A new study finds that lower blood levels of vitamin D are related to an increased risk of tuberculosis (TB), suggesting that vitamin D supplementation may help prevent and treat TB. While previous research has shown a relationship between vitamin D deficiency and TB, this is the first study to document a similar relationship with latent TB a condition where a person is infected with the Mycobacterium tuberculosis bacteria, but does not have active tuberculosis disease.
The study is published in the February 1 issue of Clinical Infectious Diseases, currently available online.
Low vitamin D levels are associated with an increased likelihood of primary infection with Mycobacterium tuberculosis and also, once infected, are associated with increased likelihood of having active TB, said lead author Katherine Gibney, MD.
Tuberculosis is a common and deadly infectious disease which usually attacks the lungs. According to the World Health Organization, it is estimated that TB was responsible for the deaths of 1.6 million people in 2005. Approximately one-third of the worlds population is infected with TB bacillus, most of whom have a latent infection, not active disease. Approximately 10 percent of those with a latent infection will develop active disease. People with HIV or otherwise weakened immune systems are also at greater risk of contracting the bacillus and developing active disease.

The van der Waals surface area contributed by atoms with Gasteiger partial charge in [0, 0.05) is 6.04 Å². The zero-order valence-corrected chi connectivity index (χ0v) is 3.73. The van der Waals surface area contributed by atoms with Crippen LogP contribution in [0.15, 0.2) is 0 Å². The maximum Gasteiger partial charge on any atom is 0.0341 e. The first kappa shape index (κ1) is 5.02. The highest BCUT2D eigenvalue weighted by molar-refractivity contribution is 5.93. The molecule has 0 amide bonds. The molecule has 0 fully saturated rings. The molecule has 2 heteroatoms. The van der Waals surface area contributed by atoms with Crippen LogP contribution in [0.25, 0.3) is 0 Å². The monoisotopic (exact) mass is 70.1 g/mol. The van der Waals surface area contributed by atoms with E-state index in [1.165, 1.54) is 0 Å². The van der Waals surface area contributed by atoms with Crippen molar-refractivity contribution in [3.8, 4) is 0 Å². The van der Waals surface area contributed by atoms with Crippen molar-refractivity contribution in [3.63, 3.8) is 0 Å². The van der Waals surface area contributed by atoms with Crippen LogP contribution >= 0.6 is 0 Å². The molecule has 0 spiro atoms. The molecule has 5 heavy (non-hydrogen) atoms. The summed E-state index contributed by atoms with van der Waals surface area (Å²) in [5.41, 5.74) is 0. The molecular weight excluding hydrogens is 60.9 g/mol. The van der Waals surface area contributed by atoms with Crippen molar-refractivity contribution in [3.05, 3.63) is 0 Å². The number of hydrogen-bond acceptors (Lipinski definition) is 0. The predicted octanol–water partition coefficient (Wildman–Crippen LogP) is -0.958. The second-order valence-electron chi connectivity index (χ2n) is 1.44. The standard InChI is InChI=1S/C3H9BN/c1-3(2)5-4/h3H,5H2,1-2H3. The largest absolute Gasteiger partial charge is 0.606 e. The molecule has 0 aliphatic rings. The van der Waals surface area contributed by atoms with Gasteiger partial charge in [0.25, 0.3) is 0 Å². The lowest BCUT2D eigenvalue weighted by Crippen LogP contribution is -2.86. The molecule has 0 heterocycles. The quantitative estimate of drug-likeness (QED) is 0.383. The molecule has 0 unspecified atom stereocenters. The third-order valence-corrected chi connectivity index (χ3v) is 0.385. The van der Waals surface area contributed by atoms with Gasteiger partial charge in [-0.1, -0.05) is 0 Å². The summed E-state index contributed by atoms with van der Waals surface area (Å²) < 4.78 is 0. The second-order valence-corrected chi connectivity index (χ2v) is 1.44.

The research was conduction among sub-Saharan African immigrants to
Gibney suggests the next step is to study the effects of adding vitamin D supplementation to regular TB treatment in patients with active TB to determine if they get better faster. Gibney also recommends a trial of vitamin D supplementation in patients with latent TB to determine if supplementation reduces the risk of progression to TB. Vitamin D therapy should be investigated as an adjunct to therapy in both TB and latent TB and should not replace standard anti-TB medications.
Source: Infectious Diseases Society of America (IDSA)